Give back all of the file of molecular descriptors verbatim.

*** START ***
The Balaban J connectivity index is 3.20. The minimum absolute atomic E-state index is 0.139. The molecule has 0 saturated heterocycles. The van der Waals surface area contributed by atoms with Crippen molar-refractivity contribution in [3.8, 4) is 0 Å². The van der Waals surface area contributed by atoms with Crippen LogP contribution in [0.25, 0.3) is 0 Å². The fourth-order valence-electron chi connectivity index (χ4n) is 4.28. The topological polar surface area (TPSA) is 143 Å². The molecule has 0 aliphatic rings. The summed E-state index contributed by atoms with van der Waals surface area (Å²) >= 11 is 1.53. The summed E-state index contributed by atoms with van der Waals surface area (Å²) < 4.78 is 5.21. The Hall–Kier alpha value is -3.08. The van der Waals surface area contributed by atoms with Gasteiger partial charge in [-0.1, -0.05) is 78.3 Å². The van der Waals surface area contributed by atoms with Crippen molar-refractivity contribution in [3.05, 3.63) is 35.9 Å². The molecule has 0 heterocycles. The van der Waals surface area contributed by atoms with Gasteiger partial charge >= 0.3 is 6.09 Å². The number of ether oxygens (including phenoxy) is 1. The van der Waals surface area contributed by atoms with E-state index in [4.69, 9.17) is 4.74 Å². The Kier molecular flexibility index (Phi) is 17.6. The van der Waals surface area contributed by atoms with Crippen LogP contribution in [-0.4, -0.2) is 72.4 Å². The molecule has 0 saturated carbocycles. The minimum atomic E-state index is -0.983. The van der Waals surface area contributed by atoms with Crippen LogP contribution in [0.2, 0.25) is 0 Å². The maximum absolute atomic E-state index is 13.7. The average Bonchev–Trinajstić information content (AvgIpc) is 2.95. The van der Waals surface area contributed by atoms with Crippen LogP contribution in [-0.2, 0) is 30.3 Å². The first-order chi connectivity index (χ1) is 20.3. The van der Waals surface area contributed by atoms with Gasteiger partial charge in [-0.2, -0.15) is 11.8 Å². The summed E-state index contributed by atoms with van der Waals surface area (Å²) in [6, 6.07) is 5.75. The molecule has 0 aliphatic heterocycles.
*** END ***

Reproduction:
The Balaban J connectivity index is 3.20. The minimum absolute atomic E-state index is 0.139. The molecule has 0 saturated heterocycles. The van der Waals surface area contributed by atoms with Crippen molar-refractivity contribution in [3.8, 4) is 0 Å². The van der Waals surface area contributed by atoms with Crippen LogP contribution in [0.25, 0.3) is 0 Å². The fourth-order valence-electron chi connectivity index (χ4n) is 4.28. The topological polar surface area (TPSA) is 143 Å². The molecule has 0 aliphatic rings. The summed E-state index contributed by atoms with van der Waals surface area (Å²) >= 11 is 1.53. The summed E-state index contributed by atoms with van der Waals surface area (Å²) < 4.78 is 5.21. The Hall–Kier alpha value is -3.08. The van der Waals surface area contributed by atoms with Gasteiger partial charge in [-0.1, -0.05) is 78.3 Å². The van der Waals surface area contributed by atoms with Crippen molar-refractivity contribution in [3.05, 3.63) is 35.9 Å². The molecule has 0 heterocycles. The van der Waals surface area contributed by atoms with Gasteiger partial charge >= 0.3 is 6.09 Å². The number of ether oxygens (including phenoxy) is 1. The van der Waals surface area contributed by atoms with E-state index in [4.69, 9.17) is 4.74 Å². The Kier molecular flexibility index (Phi) is 17.6. The van der Waals surface area contributed by atoms with Crippen LogP contribution in [-0.4, -0.2) is 72.4 Å². The molecule has 0 saturated carbocycles. The minimum atomic E-state index is -0.983. The van der Waals surface area contributed by atoms with Crippen LogP contribution in [0.2, 0.25) is 0 Å². The maximum absolute atomic E-state index is 13.7. The average Bonchev–Trinajstić information content (AvgIpc) is 2.95. The van der Waals surface area contributed by atoms with Crippen LogP contribution in [-0.2, 0) is 30.3 Å². The first-order chi connectivity index (χ1) is 20.3. The van der Waals surface area contributed by atoms with Gasteiger partial charge in [-0.2, -0.15) is 11.8 Å². The summed E-state index contributed by atoms with van der Waals surface area (Å²) in [6, 6.07) is 5.75. The molecule has 0 aliphatic heterocycles.